The Supreme Court’s decision in three Title VII cases today redefines the word “sex” in a longstanding civil rights law. In a 6-3 decision, the Supreme Court ruled that employers are legally prohibited from considering sexual orientation or gender identity in their hiring and other terms and conditions of employment. The decision provides significant protections for LGBT people, but leaves unanswered how the right for people and organizations to exercise their religion — to live according to their deeply held convictions — will be safeguarded.
Title VII of the Civil Rights Act of 1964 prohibits discrimination by employers on the basis of race, color, religion, sex or national origin. When Congress included the word “sex” in Title VII, Americans thought their representatives were creating a level playing field for women in the workplace. These recent cases before the Supreme Court argued that, whatever members of Congress were thinking back in 1964, the law they passed also covers employment decisions based on sexual orientation and gender identity. In doing so, the Supreme Court created a law that Congress has repeatedly considered since the 1990s and declined to adopt.
By reading into a venerable civil rights law newly discovered protected classes, the Supreme Court has teed up years of social conflict. Judicial decisions by their nature are blunt instruments between two parties that do not allow for nuanced distinctions between types of employers, such as religious employers, and types of employment decisions.
In Title VII, Congress recognized that a blanket application of a nondiscrimination policy based on sex would create a conflict for some churches, religious colleges and other faith-based organizations in which theological convictions mandate differentiated roles. Accordingly, Title VII, as amended in 1972, includes a robust religious employer exemption that allows faith communities to structure their communal life according to their religious beliefs. With the Supreme Court’s expanded definition of sex, this exemption will be more important than ever, as a wider range of employment practices come under legal restrictions.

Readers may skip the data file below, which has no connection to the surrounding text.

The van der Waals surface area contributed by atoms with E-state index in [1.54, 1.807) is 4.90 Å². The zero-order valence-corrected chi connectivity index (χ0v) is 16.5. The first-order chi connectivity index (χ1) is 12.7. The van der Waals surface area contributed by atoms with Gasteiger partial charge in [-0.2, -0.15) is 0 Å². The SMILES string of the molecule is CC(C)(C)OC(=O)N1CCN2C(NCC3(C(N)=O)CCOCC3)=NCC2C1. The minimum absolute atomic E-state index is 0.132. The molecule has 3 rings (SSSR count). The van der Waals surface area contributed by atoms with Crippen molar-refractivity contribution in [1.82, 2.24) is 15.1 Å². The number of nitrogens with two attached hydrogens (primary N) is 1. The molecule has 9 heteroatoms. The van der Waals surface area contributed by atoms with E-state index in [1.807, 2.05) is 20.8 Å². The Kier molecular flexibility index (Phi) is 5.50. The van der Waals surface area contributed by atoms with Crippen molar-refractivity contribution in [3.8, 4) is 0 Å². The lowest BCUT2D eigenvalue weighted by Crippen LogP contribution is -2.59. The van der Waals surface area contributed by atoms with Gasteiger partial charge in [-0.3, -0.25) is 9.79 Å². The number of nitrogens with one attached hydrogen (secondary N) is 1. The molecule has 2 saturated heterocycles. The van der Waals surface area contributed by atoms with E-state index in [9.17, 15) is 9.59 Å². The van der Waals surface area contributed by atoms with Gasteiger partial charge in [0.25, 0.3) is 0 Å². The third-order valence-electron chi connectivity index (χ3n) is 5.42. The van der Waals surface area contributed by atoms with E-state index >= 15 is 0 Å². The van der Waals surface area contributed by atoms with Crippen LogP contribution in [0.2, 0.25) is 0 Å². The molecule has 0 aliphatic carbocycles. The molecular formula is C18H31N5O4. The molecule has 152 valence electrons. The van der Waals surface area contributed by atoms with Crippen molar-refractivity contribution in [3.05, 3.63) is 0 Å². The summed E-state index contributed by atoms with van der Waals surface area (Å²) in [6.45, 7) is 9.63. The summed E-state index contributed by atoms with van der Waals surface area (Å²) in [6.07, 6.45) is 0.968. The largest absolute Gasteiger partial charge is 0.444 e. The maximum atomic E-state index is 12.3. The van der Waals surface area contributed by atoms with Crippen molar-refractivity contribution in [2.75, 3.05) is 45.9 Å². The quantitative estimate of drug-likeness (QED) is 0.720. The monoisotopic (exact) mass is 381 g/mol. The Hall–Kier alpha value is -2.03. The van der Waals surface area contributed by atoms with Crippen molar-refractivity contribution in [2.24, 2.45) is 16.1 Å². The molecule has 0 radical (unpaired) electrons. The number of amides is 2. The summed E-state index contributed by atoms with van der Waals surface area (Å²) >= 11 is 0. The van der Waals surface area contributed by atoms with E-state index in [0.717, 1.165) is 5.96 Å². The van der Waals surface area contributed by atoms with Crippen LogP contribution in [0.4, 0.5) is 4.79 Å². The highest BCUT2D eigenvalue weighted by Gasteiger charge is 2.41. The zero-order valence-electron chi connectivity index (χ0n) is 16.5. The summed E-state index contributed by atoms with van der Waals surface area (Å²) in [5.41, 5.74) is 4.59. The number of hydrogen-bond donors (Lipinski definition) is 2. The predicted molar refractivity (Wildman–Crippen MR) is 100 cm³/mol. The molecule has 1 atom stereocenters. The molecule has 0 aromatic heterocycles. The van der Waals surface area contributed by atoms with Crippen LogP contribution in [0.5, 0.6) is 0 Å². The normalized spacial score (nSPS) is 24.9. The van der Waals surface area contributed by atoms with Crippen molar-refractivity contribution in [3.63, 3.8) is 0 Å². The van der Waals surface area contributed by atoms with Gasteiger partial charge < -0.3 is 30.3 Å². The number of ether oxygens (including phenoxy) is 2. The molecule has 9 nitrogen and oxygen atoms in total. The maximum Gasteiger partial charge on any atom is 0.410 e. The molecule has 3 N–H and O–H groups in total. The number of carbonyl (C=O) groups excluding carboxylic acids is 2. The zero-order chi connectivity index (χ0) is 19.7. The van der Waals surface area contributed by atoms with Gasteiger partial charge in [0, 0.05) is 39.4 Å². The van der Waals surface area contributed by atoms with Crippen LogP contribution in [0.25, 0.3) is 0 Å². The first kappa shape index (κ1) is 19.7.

As a matter of church-state relations, the government should not interfere in the employment decisions of religious employers. The 1972 exemption has enabled all Americans of goodwill to coexist in a spirit of mutual respect. The National Association of Evangelicals is grateful that Justice Gorsuch’s opinion includes a reaffirmation of the ministerial exception, Title VII religious employer exemption, and Religious Freedom Restoration Act protections.
Since questions about religious freedom remain unanswered, the NAE will work in the courts and Congress to safeguard the freedom of religious organizations and individuals to follow their conscience and beliefs. We urge lower courts to respect and uphold this right in cases that come before them in the years ahead. Ultimately Congress should pass legislation that will ground in the act itself — not just a court decision — protection of the rights of all employers and employees to live according to their deepest convictions.